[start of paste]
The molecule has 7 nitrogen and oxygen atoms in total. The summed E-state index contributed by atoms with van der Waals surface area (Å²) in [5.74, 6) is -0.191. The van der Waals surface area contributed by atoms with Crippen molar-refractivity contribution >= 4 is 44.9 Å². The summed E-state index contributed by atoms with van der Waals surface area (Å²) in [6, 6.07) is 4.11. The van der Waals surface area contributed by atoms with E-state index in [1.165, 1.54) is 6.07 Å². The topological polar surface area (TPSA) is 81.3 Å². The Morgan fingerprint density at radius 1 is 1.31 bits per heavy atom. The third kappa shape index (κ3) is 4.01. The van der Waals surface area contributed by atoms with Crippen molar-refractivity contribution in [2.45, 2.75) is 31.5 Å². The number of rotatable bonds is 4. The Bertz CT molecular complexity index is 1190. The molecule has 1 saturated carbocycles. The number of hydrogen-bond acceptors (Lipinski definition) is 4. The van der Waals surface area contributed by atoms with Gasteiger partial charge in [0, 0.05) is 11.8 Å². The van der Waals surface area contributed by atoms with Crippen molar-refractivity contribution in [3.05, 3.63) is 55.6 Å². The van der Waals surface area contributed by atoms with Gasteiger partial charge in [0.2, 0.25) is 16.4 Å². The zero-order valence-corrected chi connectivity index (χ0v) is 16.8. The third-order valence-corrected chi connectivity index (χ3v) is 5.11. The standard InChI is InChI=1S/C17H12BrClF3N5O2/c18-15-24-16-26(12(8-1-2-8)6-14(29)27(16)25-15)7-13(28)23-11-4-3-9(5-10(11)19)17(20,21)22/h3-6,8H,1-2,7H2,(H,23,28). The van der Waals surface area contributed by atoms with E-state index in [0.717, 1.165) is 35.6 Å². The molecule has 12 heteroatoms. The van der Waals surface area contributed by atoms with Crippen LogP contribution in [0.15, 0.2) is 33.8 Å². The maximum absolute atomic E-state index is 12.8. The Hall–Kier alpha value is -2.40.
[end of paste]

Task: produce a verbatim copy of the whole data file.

The molecule has 7 nitrogen and oxygen atoms in total. The summed E-state index contributed by atoms with van der Waals surface area (Å²) in [5.74, 6) is -0.191. The van der Waals surface area contributed by atoms with Crippen molar-refractivity contribution >= 4 is 44.9 Å². The summed E-state index contributed by atoms with van der Waals surface area (Å²) in [6, 6.07) is 4.11. The van der Waals surface area contributed by atoms with E-state index in [1.165, 1.54) is 6.07 Å². The topological polar surface area (TPSA) is 81.3 Å². The Morgan fingerprint density at radius 1 is 1.31 bits per heavy atom. The third kappa shape index (κ3) is 4.01. The van der Waals surface area contributed by atoms with Crippen molar-refractivity contribution in [2.45, 2.75) is 31.5 Å². The number of rotatable bonds is 4. The Bertz CT molecular complexity index is 1190. The molecule has 1 saturated carbocycles. The number of hydrogen-bond acceptors (Lipinski definition) is 4. The van der Waals surface area contributed by atoms with Gasteiger partial charge in [0, 0.05) is 11.8 Å². The van der Waals surface area contributed by atoms with Crippen molar-refractivity contribution in [3.05, 3.63) is 55.6 Å². The van der Waals surface area contributed by atoms with Gasteiger partial charge in [0.2, 0.25) is 16.4 Å². The zero-order valence-corrected chi connectivity index (χ0v) is 16.8. The third-order valence-corrected chi connectivity index (χ3v) is 5.11. The standard InChI is InChI=1S/C17H12BrClF3N5O2/c18-15-24-16-26(12(8-1-2-8)6-14(29)27(16)25-15)7-13(28)23-11-4-3-9(5-10(11)19)17(20,21)22/h3-6,8H,1-2,7H2,(H,23,28). The van der Waals surface area contributed by atoms with E-state index in [0.717, 1.165) is 35.6 Å². The molecule has 12 heteroatoms. The van der Waals surface area contributed by atoms with Crippen LogP contribution in [0.15, 0.2) is 33.8 Å². The maximum absolute atomic E-state index is 12.8. The Hall–Kier alpha value is -2.40.